Nutraceuticals and Dogs

Nutraceuticals are popular because they rarely cause side effects.

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The word nutraceutical — coined by combining nutrition and pharmaceutical — refers to a food or food ingredient that is believed to have health benefits. Nutraceuticals are naturally occurring compounds that come from animal and vegetable sources and include amino acids, essential fatty acids (EFAs), herbs, antioxidants, vitamins, and minerals. Nutraceutical medicine is the use of micronutrients, macronutrients, and other nutritional supplements as therapeutic agents. Nutraceuticals are popular because they rarely cause side effects.

Nutraceuticals such as EFAs are often used to help with skin problems. Joint pain can be helped by the nutraceuticals chondroitin sulfate, glucosamine, and methyl sulfonyl methanebetter known as MSMas well as the antioxidant vitamins C and E, and herbs such as yucca or certain Chinese herbal combinations. These nutraceuticals affect the joint fluid, so they're most likely to have an effect in big joints such as the hips and knees.

Glycosaminoglycans (GAGs) are popular nutraceuticals for joint pain. They are the building blocks of many types of body tissues, including cartilage. The body uses glucosamine to synthesize, or create, GAGs. Products that contain GAGs are termed chondroprotective nutraceuticals and usually come from animal tissues such as cartilage. For instance, the primary ingredient in one nutraceutical product is Perna canaliculus, the green-lipped mussel, a rich source of GAGs. Researchers once thought that cartilage couldn't be rebuilt once it degenerated. Now, however, they believe that glucosamine supplements can help the body repair cartilage.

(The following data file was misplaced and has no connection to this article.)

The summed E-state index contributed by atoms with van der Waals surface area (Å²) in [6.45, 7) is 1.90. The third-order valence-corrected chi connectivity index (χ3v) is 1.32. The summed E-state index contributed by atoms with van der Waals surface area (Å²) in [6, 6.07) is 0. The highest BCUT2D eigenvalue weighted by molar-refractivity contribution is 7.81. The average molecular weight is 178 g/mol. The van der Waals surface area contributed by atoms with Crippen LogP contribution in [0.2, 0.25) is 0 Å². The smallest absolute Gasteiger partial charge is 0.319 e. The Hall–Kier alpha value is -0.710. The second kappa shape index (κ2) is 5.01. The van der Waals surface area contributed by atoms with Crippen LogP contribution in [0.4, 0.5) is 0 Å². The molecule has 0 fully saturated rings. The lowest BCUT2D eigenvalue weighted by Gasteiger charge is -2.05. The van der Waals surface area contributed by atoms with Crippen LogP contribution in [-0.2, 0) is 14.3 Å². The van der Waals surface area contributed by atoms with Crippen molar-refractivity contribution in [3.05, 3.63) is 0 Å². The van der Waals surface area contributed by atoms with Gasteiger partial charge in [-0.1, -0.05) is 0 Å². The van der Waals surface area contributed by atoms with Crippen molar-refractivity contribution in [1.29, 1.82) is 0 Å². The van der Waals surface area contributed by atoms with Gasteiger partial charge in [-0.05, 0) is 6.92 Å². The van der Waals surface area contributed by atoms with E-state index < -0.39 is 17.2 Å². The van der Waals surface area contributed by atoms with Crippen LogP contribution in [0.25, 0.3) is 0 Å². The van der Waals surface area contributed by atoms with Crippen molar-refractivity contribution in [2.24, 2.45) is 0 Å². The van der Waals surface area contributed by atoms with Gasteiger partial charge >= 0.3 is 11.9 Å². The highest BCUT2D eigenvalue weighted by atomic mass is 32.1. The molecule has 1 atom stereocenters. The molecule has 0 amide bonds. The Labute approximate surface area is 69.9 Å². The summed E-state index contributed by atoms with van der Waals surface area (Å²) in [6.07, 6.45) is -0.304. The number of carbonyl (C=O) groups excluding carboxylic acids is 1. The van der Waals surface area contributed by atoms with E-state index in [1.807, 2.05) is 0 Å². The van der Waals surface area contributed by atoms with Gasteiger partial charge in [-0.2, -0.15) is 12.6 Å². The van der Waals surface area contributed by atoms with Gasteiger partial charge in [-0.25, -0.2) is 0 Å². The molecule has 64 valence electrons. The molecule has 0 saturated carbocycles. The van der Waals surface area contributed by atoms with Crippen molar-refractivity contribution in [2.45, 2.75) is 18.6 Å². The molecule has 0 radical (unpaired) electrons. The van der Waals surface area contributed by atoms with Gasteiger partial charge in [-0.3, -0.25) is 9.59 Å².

Next step: Physical Therapy

Reprinted from The Original Dog Bible © 2005. Permission granted by BowTie Press.


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skiw9748   Hartford, AL

11/22/2012 8:41:52 AM

2458881 _ Very interesting Thanks !

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Eileen - 249708   Port Perry, ON

11/20/2012 3:14:21 AM

Interesting article!

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Carol   Silver Spring, MD

10/14/2011 7:55:52 PM

I supplement a home-cooked diet with judicious use of nutraceuticals. Having studied some of these agents in depth, moderation should be the standard for use.

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Kay   Lake Havasu City, AZ

7/3/2010 4:14:54 PM

Good article - my dog has many allergies, mild dysplasia and is a senior- he does take nutraceuticals but also a high quality allergy serum - and all of this is noted and monitored by his vet. (I get the nutraceuticals but have studied this for a long time) and he is dosed by his weight like you would a child many of since the supplements are sold for adult humans.

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